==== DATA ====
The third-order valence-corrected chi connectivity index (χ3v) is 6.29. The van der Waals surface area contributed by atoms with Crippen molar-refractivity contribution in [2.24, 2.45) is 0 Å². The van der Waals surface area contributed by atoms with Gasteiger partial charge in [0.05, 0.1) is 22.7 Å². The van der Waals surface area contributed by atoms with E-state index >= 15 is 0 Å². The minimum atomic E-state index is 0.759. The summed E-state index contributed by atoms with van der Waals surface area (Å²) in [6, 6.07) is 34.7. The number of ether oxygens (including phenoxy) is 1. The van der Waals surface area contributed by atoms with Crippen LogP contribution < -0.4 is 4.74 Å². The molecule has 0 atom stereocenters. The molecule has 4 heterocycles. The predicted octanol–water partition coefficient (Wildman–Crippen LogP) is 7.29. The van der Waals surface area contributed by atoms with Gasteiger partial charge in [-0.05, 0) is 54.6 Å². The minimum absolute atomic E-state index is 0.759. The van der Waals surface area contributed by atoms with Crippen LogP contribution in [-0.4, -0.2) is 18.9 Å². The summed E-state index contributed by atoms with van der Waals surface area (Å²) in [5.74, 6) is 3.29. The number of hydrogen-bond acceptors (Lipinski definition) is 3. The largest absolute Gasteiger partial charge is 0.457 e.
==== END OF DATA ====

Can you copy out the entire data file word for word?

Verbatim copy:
The third-order valence-corrected chi connectivity index (χ3v) is 6.29. The van der Waals surface area contributed by atoms with Crippen molar-refractivity contribution in [2.24, 2.45) is 0 Å². The van der Waals surface area contributed by atoms with Gasteiger partial charge in [0.05, 0.1) is 22.7 Å². The van der Waals surface area contributed by atoms with E-state index >= 15 is 0 Å². The minimum atomic E-state index is 0.759. The summed E-state index contributed by atoms with van der Waals surface area (Å²) in [6, 6.07) is 34.7. The number of ether oxygens (including phenoxy) is 1. The van der Waals surface area contributed by atoms with Crippen LogP contribution < -0.4 is 4.74 Å². The molecule has 0 atom stereocenters. The molecule has 4 heterocycles. The predicted octanol–water partition coefficient (Wildman–Crippen LogP) is 7.29. The van der Waals surface area contributed by atoms with Gasteiger partial charge in [-0.05, 0) is 54.6 Å². The minimum absolute atomic E-state index is 0.759. The van der Waals surface area contributed by atoms with Crippen LogP contribution in [-0.4, -0.2) is 18.9 Å². The summed E-state index contributed by atoms with van der Waals surface area (Å²) in [5.74, 6) is 3.29. The number of hydrogen-bond acceptors (Lipinski definition) is 3. The largest absolute Gasteiger partial charge is 0.457 e.